The principle of interest rate immunization applies to multiple liabilities in addition to a single liability.
There are several approaches to manage Type I Liabilities:
- Cash flow matching, which entails building a dedicated portfolio of zero-coupon or fixed-income bonds to ensure that there are sufficient cash inflows to pay the scheduled cash outflows;
- Duration matching, which extends the ideas of the previous section to a portfolio of debt liabilities;
- Derivatives overlay, in particular using futures contracts on government bonds in the immunization strategy; and
- Contingent immunization, which allows for active bond portfolio management until a minimum threshold is reached and that threshold is identified by the interest rate immunization strategy.
Cash Flow Matching
Cash flow matching is the safest approach. In some cases, this may allow accounting defeasance where the assets are legally set aside and dedicated to meet the liabilities—allowing both those assets and liabilities to be removed from the balance sheet of the organization responsible for paying the liability. The simplest cash flow match is to buy zero-coupon bonds in the amounts and due dates to meet each liability.
- Cash flow matching of a stream of liabilities may also be possible using coupon-bearing bonds.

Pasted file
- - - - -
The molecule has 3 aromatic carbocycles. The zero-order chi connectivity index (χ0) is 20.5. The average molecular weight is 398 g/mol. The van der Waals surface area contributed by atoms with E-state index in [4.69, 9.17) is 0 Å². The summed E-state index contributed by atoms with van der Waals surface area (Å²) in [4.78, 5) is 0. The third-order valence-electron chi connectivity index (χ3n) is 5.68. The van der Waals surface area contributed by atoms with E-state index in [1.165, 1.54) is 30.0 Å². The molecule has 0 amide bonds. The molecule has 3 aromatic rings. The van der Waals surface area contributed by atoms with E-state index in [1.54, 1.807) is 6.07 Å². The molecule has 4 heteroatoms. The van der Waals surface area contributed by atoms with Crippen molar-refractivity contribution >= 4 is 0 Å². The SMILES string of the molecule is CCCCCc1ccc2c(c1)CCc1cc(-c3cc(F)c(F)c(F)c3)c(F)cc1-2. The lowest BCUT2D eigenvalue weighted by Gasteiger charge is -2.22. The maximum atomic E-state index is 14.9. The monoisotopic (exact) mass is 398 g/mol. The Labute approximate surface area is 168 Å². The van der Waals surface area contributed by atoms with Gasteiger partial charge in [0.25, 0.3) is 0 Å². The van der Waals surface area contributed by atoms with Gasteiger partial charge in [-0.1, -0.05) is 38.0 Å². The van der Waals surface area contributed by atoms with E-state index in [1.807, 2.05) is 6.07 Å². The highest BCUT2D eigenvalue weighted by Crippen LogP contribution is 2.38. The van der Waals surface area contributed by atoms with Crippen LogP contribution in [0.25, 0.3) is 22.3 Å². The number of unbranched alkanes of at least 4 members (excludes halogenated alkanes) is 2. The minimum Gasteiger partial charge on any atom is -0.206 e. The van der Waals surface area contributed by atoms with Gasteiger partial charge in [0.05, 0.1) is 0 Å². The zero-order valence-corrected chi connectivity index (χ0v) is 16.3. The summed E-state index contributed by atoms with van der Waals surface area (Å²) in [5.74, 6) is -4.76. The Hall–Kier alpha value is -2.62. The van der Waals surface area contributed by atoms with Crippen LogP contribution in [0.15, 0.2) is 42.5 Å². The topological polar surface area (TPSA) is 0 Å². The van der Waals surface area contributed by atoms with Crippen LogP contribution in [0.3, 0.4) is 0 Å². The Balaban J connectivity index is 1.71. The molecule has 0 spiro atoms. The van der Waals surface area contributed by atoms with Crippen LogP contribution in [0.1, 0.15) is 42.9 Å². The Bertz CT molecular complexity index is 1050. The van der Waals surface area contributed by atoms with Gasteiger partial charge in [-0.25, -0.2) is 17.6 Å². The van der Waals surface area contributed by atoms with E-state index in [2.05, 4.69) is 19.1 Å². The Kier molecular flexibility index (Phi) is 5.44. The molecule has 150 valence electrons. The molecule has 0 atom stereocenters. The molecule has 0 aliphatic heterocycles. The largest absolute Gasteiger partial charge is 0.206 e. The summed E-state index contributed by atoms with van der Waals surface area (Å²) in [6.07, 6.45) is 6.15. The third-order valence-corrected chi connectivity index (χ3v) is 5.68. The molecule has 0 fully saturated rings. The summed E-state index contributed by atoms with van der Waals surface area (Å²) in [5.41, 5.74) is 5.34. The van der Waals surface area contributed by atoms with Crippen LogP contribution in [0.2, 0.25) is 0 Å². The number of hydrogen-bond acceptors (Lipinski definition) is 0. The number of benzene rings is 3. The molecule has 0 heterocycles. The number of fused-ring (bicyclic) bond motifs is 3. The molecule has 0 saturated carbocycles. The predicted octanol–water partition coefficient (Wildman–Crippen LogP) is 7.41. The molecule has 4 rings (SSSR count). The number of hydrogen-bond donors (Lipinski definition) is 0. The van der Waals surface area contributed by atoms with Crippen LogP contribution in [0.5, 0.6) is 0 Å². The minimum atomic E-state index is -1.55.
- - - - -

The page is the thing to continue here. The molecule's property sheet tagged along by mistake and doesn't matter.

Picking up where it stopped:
- In practical terms, it is unlikely that the coupon-bearing bonds necessary for perfect cash flow matching will exist. A cash-in-advance constraint could be used, requiring the bond used to fund a specific liability to mature before the required payout date of the liability. This would expose the portfolio to reinvestment risk in an upward-sloping yield curve. The upward-sloping curve is anticipated to create reinvestment risk because as cash comes in to be reinvested for a short time period until payout, the reinvestment must be at the lower rates at the short end of the curve.
Duration matching is a more flexible and generally practical approach to funding multiple liabilities. Like immunizing a single liability, there must be sufficient assets to fund the liability, and Macaulay durations of assets and liabilities (in this case, the average liability duration) must match.